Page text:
OSG supports DFA position to use as anchor the Hague ruling vs China
MANILA, Philippines — The Office of the Solicitor General (OSG) “strongly supports” the decision of the Department of Foreign Affairs (DFA) to use the country’s win over China in the arbitration case over the hotly contested West Philippine Sea.
This was the affirmation made by new Solicitor General Menardo Guevarra on Friday, saying that they back DFA’s position on the said issue — that both the decision of the Permanent Court of Arbitration (PCA) in 2016 and the United Nations Convention on the Law of the Sea (UNCLOS) states that the Philippines is the rightful owner of the West Philippine Sea (WPS).
On Tuesday — during the sixth anniversary of the PCA’s decision that favored the Philippines — new Foreign Secretary Enrique Manalo said that the arbitral win or the so-called Hague ruling would be one of the “twin anchors” of the country’s policy and actions in the WPS.
“The Office of the Solicitor General strongly supports the position of the Department of Foreign Affairs that the UNCLOS and the 2016 arbitral award of the permanent court of arbitration in favor of the Philippines shall be the anchor of all Philippine policies and actions in relation to all maritime right issues in the [WPS],” Guevarra said in a statement sent to reporters.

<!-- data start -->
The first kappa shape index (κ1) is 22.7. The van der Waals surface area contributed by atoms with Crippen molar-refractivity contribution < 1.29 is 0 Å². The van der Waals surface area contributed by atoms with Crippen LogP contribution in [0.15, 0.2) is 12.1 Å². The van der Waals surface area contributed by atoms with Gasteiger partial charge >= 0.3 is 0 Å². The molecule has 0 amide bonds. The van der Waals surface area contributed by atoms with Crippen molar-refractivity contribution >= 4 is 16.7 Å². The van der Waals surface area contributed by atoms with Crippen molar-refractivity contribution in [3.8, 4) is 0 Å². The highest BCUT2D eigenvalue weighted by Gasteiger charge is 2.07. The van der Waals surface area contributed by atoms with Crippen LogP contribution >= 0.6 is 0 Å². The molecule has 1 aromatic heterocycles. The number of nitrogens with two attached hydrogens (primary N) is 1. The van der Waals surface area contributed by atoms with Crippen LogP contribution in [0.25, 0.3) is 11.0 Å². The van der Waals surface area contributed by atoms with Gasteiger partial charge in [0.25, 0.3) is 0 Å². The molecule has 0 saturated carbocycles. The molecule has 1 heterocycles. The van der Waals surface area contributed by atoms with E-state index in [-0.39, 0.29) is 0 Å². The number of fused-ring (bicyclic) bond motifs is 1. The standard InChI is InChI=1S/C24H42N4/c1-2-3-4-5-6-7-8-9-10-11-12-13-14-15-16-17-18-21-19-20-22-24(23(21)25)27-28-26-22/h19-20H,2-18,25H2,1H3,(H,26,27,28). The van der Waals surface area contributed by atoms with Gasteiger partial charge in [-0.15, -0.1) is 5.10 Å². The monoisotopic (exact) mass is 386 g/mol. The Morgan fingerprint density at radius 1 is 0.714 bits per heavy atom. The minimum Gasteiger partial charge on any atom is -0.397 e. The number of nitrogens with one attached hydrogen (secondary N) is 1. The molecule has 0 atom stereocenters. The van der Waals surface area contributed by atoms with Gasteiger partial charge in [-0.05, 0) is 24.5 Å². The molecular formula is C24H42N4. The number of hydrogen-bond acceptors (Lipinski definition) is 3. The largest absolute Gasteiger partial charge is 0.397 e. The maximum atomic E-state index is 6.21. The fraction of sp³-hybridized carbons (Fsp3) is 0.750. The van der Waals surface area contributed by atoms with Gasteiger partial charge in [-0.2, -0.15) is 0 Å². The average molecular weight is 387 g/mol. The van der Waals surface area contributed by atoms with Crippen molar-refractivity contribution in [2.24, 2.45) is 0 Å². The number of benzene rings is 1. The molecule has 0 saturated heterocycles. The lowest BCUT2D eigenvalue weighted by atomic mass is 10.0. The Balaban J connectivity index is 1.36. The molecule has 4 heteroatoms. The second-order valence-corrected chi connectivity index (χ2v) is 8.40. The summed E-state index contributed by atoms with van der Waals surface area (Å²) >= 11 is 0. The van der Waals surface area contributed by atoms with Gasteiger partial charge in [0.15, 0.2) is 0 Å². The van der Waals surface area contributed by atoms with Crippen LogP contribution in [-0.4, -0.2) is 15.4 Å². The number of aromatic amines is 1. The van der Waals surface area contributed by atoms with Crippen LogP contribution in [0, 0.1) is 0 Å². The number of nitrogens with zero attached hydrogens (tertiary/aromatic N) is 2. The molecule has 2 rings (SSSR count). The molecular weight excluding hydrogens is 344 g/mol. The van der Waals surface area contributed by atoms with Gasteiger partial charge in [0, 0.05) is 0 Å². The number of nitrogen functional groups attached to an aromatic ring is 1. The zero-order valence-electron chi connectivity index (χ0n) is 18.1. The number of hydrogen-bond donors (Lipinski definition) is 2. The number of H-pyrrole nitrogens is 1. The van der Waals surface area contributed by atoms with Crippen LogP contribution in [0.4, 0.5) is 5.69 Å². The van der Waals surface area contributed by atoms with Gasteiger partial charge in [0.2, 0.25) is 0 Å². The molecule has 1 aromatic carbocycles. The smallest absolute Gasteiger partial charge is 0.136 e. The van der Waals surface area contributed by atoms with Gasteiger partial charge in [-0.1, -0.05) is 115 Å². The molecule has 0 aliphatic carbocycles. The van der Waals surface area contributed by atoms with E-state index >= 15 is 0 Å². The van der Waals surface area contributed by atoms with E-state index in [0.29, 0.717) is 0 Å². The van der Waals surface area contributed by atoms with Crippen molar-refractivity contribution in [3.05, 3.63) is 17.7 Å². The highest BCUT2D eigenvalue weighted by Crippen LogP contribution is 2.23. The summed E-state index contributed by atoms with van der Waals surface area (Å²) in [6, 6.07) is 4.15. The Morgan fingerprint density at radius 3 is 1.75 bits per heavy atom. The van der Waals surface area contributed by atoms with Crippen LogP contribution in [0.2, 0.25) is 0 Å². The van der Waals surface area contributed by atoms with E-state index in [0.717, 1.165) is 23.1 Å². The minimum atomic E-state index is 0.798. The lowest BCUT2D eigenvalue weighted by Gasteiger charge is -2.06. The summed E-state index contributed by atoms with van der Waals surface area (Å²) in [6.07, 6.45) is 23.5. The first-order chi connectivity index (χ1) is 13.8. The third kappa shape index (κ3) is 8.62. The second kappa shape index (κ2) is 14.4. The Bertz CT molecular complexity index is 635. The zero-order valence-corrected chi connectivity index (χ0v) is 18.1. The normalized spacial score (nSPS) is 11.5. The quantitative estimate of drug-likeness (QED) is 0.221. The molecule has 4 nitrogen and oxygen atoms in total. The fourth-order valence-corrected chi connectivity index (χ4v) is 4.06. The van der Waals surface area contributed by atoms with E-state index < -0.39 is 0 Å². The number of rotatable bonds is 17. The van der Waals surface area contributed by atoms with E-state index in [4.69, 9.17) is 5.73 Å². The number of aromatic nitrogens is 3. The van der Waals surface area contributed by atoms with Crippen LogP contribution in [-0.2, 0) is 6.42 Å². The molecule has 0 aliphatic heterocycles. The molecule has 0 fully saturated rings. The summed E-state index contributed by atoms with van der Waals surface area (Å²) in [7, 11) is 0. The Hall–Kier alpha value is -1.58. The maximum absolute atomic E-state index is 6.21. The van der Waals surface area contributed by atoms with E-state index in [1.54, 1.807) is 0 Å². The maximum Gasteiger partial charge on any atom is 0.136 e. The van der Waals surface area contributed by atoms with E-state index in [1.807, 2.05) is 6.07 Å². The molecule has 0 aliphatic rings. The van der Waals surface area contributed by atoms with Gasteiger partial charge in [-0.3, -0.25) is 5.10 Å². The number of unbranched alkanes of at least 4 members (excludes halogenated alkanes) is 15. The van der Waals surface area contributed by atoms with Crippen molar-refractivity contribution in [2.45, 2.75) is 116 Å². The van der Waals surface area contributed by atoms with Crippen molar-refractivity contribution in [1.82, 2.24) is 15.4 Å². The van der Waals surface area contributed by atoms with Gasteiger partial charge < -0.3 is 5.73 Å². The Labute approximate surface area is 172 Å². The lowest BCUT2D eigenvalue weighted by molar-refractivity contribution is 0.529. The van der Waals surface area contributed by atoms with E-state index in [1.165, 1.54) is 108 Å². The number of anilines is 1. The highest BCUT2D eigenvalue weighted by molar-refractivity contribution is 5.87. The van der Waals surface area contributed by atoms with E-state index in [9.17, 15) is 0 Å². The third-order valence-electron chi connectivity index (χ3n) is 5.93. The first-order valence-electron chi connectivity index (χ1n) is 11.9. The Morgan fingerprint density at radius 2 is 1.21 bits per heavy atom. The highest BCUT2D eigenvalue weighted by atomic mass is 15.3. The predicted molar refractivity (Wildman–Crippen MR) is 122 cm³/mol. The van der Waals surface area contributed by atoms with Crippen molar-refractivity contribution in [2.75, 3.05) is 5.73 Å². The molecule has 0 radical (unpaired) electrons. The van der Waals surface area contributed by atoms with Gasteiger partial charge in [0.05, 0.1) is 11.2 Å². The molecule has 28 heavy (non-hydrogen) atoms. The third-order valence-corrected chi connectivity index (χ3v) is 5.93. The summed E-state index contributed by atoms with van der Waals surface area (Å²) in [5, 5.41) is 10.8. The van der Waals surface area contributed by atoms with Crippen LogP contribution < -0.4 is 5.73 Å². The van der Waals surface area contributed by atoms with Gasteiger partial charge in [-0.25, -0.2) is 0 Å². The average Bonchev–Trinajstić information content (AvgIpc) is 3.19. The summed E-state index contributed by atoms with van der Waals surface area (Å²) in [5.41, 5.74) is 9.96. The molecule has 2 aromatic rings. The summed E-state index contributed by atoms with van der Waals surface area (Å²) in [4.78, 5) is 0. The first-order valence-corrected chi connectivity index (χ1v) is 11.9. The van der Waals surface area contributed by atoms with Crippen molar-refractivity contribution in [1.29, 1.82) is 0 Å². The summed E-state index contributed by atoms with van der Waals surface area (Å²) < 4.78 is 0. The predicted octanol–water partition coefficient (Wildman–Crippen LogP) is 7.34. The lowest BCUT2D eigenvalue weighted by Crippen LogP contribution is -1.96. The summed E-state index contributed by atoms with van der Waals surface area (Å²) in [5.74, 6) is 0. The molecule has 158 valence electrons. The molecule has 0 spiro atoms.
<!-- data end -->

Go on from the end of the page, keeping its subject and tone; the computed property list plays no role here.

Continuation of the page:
The announcement from the two officials under President Ferdinand “Bongbong” Marcos Jr. is a different tune from what was heard from the past administration, which veered away from using the PCA decision.
In a late-night briefing last May 2021, former president Rodrigo Duterte called the PCA decision a mere piece of paper that can be thrown in the trash bin.
The PCA junked China’s nine-dash territorial claim that includes vast parts of the disputed WPS for having no legal and historical basis.
Duterte’s remarks came as legal luminaries including retired senior associate justice Antonio Carpio urged the government to uphold the PCA ruling, as over 200 Chinese ships were found lurking near the Julian Felipe Reef — which was just around 175 nautical miles west of Bataraza town in Palawan.
This reef is well within the country’s exclusive economic zone, which is 200 nautical miles off its shores.
Later, it was discovered that the ships were not ordinary fishing vessels but were actually from China’s Maritime Militia.
During the term of Duterte, strained relations between Beijing and Manila were repaired, with the two countries partnering on several projects involving infrastructure and even during the COVID-19 pandemic.
Duterte previously said opening to China was part of his independent foreign policy, but critics believe it is a way of kowtowing to the Asian superpower.
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